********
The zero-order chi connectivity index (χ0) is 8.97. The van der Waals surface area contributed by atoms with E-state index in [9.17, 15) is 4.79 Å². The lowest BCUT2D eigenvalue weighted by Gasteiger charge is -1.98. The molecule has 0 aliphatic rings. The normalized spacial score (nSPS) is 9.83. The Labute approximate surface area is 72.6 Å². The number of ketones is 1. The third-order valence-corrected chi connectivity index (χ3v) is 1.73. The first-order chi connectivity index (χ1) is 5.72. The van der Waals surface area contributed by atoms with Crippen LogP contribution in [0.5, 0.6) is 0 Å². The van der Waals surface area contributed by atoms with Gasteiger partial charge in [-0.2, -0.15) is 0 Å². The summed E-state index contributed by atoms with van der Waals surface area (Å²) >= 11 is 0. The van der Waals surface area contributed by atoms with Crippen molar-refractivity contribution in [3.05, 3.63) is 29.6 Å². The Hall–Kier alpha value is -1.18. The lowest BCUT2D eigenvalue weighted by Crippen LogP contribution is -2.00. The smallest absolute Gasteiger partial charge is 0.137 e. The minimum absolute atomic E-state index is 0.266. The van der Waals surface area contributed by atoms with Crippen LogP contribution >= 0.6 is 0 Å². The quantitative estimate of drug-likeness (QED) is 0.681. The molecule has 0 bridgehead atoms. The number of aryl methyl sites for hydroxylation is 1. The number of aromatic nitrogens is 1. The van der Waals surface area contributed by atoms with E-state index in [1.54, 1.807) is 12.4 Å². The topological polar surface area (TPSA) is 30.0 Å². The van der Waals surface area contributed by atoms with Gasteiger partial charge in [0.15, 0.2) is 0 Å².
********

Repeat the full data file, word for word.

The zero-order chi connectivity index (χ0) is 8.97. The van der Waals surface area contributed by atoms with E-state index in [9.17, 15) is 4.79 Å². The lowest BCUT2D eigenvalue weighted by Gasteiger charge is -1.98. The molecule has 0 aliphatic rings. The normalized spacial score (nSPS) is 9.83. The Labute approximate surface area is 72.6 Å². The number of ketones is 1. The third-order valence-corrected chi connectivity index (χ3v) is 1.73. The first-order chi connectivity index (χ1) is 5.72. The van der Waals surface area contributed by atoms with Crippen LogP contribution in [0.5, 0.6) is 0 Å². The van der Waals surface area contributed by atoms with Gasteiger partial charge in [-0.2, -0.15) is 0 Å². The summed E-state index contributed by atoms with van der Waals surface area (Å²) >= 11 is 0. The van der Waals surface area contributed by atoms with Crippen molar-refractivity contribution in [3.05, 3.63) is 29.6 Å². The Hall–Kier alpha value is -1.18. The lowest BCUT2D eigenvalue weighted by Crippen LogP contribution is -2.00. The smallest absolute Gasteiger partial charge is 0.137 e. The minimum absolute atomic E-state index is 0.266. The van der Waals surface area contributed by atoms with Crippen LogP contribution >= 0.6 is 0 Å². The quantitative estimate of drug-likeness (QED) is 0.681. The molecule has 0 bridgehead atoms. The number of aryl methyl sites for hydroxylation is 1. The number of aromatic nitrogens is 1. The van der Waals surface area contributed by atoms with E-state index in [1.54, 1.807) is 12.4 Å². The topological polar surface area (TPSA) is 30.0 Å². The van der Waals surface area contributed by atoms with Gasteiger partial charge in [0.15, 0.2) is 0 Å².